Computational protocol: “Darwin’s butterflies”? DNA barcoding and the radiation of the endemic Caribbean butterfly genus Calisto (Lepidoptera, Nymphalidae, Satyrinae)

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Protocol publication

[…] A total of 110 Calisto specimens representing 31 putative taxa were sampled (). All specimens were collected in 1994–1999 by the first author. None of the specimens were subjected to any chemical treatment before desiccation. The climate of the regions ensured quick drying of specimens, which were stored at a room temperature (18–25°C) for over 10 years. DNA was extracted from a single leg removed from each specimen. Specimens were mostly unprepared (papered), with the exception of several individuals.We amplified a 655-bp segment of mitochondrial cytochrome oxidase subunit I, from the COI barcode region. All polymerase chain reactions and DNA sequencing were carried out following standard DNA barcoding procedures for Lepidoptera as described previously (, ). Photographs of all specimens used in the analysis as well as specimen collection data and sequences are available in the Barcode of Life Data System (BOLD) at as well as in GenBank (accession numbers JN197297--JN197406). All voucher specimens are deposited at the McGuire Center for Lepidoptera and Biodiversity (Florida Museum of Natural History, University of Florida).We chose two genera as outgroups: Eretris, which thought to be Calisto’s closest relative on the mainland, based on wing shape and relative proximity to the Caribbean, and the southern Andean genus Auca Hayward, 1953 (Satyrinae: Pronophilina), which we have observed to be morphologically and behaviorally similar to Calisto (e. g., Auca’s association with bunch grass in arid lowland habitats is very similar to species in the Calisto lyceius complex) (Sourakov pers. obs.). Though geographically distant from Calisto, the inclusion of such a Pronophilina member from the southern Andes could provide insight into the origin of Calisto should the genus prove to be non-monophyletic and also provides an additional point of comparison for the pairwise divergence analysis. Hence, we obtained five additional sequences from GenBank (), including two species of Auca, Auca coctei (GenBank number DQ338833) and Auca barrosi (GenBank number DQ338832) (), and two species of Eretris, Eretris sp. (GenBank number GQ357229) and Eretris sp.2 (GenBank number GQ864764) (). We also obtained one additional sequence of Calisto pulchella (GenBank number GQ357225) ().Sequences were aligned using BioEdit software () and manually edited. Sequence information was entered into the Barcode of Life Data System ( along with an image and collateral information for each voucher specimen. Detailed specimen records and sequence information, including trace files, are available in the LOWA project file in the BOLD website. All sequences are also available through GenBank.Sequence data were analyzed using Bayesian inference (BI), as implemented in Mr Bayes 3.1.2 (; ). A GTR substitution model with gamma-distributed rate variation across sites and a proportion of invariable sites was specified before running the program for 5,000,000 generations with default settings. The first 2500 trees (out of 10000) were discarded prior to computing a consensus phylogeny and posterior probabilities.Maximum parsimony (MP) analysis was performed using a heuristic search as implemented in MEGA4 (). We used the close-neighbor-interchange algorithm with search level 3 () in which the initial trees were obtained by random addition of sequences (100 replicates). We used nonparametric bootstrap values () to estimate branch support on the recovered tree, with the bootstrap consensus tree inferred from 1000 replicates (MP tree is provided as Supplementary file). The Kimura 2-parameter model of base substitution was used to calculate genetic distances in MEGA4 software (). Dendroscope () was used to edit trees for publication. […]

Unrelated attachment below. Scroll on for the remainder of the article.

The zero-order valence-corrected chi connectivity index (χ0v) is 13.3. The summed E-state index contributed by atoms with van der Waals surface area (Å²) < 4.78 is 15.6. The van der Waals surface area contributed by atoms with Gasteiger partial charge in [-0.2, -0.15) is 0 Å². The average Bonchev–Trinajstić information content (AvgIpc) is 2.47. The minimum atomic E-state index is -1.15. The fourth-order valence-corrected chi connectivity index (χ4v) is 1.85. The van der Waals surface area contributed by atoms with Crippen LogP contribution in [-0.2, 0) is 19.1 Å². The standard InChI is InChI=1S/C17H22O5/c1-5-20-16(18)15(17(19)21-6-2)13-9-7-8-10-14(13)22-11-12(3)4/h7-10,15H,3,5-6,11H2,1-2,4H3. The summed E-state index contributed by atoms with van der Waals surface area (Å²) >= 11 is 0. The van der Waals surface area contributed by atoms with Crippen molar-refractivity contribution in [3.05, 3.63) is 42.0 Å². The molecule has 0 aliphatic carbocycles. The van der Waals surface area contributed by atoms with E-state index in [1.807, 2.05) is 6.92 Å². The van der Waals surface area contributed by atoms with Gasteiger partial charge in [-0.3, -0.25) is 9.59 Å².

Pipeline specifications

Software tools BioEdit, MEGA, Dendroscope
Application Phylogenetics